The ecology and evolution of colony-size variation

Brown, Charles
October 2016
Behavioral Ecology & Sociobiology;Oct2016, Vol. 70 Issue 10, p1613
Academic Journal
Animals often breed in colonies that can vary in size by several orders of magnitude. Colony-size variation is perplexing because individuals in some colony sizes have lower fitness than those in other colony sizes, yet extensive size variation persists in most populations. Natural variation in colony size has allowed us to better quantify the costs and benefits of coloniality, but what causes and maintains size variation is in general unknown. Ecological correlates of colony-size variation potentially include local availability of resources, such as food or nesting sites, and may also reflect individuals' sorting among colonies (based on life-history traits, morphology, or behavioral propensities) to find the social environment to which they are best suited. Preferences for particular colony sizes are genetically based in some species. The fitness differences observed among colony sizes may reflect unmeasured tradeoffs among life-history components and also could vary temporally or spatially. Colony-size variation might be maintained by fluctuating directional or stabilizing selection that alternately favors individuals in different group sizes and leads to stasis in the colony-size distribution over the long term. Recent focus on the cues individuals use to select breeding habitat (e.g., conspecific attraction, reproductive success of others) does not satisfactorily explain variation in colony size. Costs of dispersal, reliance on imperfect information, and collective nonrandom movement can also lead to colony-size variation in the absence of fitness-based site selection. Our understanding of factors generating and maintaining variation in colony size remains in its infancy and offers many opportunities for future research with broad implications for behavioral ecology.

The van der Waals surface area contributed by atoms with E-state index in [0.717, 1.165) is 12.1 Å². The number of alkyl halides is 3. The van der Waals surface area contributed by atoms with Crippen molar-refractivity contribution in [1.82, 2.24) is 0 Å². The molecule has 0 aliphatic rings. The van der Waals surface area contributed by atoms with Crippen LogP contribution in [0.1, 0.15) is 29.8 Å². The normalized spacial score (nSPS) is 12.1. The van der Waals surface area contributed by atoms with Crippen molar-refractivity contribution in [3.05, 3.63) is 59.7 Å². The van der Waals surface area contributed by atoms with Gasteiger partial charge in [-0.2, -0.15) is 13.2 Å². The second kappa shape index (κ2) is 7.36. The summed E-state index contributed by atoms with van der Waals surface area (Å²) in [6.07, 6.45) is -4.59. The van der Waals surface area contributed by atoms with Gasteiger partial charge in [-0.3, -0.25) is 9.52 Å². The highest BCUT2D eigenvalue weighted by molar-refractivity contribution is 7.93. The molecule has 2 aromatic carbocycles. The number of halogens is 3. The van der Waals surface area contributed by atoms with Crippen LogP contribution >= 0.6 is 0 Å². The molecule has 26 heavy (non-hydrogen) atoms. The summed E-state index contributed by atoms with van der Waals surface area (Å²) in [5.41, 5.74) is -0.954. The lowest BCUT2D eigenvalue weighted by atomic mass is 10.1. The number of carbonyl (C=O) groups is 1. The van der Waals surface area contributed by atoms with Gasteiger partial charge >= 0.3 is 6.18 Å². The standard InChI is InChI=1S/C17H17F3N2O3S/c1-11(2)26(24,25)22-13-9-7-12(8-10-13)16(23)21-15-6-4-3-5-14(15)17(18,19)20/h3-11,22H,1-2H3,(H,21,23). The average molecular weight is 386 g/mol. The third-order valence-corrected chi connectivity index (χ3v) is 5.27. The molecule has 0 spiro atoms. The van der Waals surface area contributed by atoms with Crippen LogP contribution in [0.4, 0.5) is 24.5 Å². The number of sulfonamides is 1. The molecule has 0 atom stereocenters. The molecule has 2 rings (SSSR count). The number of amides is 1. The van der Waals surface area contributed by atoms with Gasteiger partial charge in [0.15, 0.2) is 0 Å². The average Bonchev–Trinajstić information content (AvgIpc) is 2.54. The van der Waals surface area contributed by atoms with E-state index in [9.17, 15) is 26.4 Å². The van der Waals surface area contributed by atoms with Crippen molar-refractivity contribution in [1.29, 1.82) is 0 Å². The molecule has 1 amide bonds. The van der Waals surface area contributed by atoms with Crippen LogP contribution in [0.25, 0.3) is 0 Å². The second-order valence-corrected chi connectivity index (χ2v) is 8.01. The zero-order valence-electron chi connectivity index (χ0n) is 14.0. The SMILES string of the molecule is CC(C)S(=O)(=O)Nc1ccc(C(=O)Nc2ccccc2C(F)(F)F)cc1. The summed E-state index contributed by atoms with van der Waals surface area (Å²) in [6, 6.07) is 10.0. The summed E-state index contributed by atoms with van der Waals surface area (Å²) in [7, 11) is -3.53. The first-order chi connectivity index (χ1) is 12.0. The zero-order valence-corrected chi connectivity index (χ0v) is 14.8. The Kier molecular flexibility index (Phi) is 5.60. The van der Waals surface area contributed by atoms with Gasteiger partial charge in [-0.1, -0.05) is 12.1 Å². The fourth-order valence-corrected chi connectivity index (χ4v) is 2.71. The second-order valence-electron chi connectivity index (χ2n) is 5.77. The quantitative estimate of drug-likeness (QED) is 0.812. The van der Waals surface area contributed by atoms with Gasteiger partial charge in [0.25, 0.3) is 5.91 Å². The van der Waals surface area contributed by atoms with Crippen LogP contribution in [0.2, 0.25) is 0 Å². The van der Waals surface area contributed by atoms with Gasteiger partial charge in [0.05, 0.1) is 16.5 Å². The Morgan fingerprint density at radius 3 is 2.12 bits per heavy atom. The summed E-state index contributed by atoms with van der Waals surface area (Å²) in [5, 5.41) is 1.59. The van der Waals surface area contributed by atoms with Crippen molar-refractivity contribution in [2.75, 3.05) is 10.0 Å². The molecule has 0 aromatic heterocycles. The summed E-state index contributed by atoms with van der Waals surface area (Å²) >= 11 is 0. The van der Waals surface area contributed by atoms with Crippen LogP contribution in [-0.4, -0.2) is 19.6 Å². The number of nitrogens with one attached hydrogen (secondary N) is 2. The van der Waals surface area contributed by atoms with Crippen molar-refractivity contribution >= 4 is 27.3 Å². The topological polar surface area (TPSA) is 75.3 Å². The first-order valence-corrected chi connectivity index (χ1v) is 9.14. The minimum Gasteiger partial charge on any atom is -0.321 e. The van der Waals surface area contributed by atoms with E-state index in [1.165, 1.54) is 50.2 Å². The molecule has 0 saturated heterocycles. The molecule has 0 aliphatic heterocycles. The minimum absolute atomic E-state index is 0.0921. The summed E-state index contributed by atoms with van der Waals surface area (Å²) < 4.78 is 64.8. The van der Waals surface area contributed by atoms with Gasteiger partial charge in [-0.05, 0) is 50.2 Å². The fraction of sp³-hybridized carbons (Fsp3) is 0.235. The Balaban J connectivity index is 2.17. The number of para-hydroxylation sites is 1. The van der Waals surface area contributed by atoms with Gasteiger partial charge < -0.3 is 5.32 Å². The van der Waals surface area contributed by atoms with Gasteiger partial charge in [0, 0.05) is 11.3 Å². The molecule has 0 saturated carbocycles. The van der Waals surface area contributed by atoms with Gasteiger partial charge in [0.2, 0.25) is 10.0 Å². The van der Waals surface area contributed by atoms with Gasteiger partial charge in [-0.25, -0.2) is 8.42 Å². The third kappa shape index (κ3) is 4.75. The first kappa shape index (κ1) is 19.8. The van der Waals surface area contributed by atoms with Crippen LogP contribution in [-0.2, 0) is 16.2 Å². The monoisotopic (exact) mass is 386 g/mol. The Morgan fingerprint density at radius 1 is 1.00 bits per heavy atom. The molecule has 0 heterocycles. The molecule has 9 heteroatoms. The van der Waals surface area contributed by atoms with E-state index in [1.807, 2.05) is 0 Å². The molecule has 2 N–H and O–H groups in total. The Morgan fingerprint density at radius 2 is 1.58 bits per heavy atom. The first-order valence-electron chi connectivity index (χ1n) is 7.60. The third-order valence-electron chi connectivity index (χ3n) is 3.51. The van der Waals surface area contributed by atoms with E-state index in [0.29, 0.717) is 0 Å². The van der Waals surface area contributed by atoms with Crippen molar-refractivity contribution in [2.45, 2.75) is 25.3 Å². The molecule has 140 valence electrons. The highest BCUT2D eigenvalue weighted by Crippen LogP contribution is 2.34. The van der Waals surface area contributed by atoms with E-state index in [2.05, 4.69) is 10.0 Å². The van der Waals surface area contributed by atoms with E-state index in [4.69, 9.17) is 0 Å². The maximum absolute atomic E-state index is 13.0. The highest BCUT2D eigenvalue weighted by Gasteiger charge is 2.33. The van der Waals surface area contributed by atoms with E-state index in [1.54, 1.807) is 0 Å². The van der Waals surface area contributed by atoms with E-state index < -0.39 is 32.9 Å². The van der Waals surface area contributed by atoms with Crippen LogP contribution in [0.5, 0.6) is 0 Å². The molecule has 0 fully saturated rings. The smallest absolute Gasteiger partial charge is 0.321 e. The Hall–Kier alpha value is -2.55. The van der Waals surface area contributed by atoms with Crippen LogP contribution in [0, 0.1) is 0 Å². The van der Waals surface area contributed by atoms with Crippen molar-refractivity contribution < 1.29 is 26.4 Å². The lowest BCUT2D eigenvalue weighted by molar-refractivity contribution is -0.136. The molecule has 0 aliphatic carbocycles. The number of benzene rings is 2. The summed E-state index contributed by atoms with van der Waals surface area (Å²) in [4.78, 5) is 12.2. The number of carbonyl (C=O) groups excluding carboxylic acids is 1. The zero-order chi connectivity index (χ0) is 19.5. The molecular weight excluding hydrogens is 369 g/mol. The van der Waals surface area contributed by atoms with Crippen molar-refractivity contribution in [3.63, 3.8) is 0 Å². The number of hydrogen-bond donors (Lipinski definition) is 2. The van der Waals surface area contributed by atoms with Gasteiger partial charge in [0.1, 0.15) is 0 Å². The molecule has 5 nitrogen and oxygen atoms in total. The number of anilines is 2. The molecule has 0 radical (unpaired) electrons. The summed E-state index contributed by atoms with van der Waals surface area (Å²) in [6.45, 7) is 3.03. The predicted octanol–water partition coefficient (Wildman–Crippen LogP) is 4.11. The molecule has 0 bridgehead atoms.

Related Articles

  • Developmental constraints versus flexibility in morphological evolution. Koops, Kees; Beldade, Patricia; Brakefield, Paul M. // Nature;4/25/2002, Vol. 416 Issue 6883, p844 

    Evolutionary developmental biology has encouraged a change of research emphasis from the sorting of phenotypic variation by natural selection to the production of that variation through development[SUP1]. Some morphologies are more readily generated than others, and developmental mechanisms can...

  • Affinities between Liatris cokeri Pyne & Stucky (Asteraceae), a sandhills endemic of the Carolinas and its widely distributed relative, L. graminifolia Willd Stucky, Jon M. // American Midland Naturalist;Apr1991, Vol. 125 Issue 2, p323 

    No abstract available.

  • Perception, Interaction, and Extinction: A Reply to Premo. Barton, C.; Riel-Salvatore, Julien // Human Ecology: An Interdisciplinary Journal;Oct2012, Vol. 40 Issue 5, p797 

    The article offers the authors' insights on the argument of L. Premo to their paper concerning biocultural evolution. They mention that dismissal of Premo to archeological evidence that they presented to their paper indicates the unfamiliarity of Premo with published studies that support their...

  • Subterranean Termites of the Oklahoma Tallgrass Prairie Preserve Cross Timbers. Smith, Matthew P.; Smith, Anita L.; Kard, Brad; Brown, Kenneth S.; Broussard, Greg H. // American Midland Naturalist;Jan2012, Vol. 167 Issue 1, p56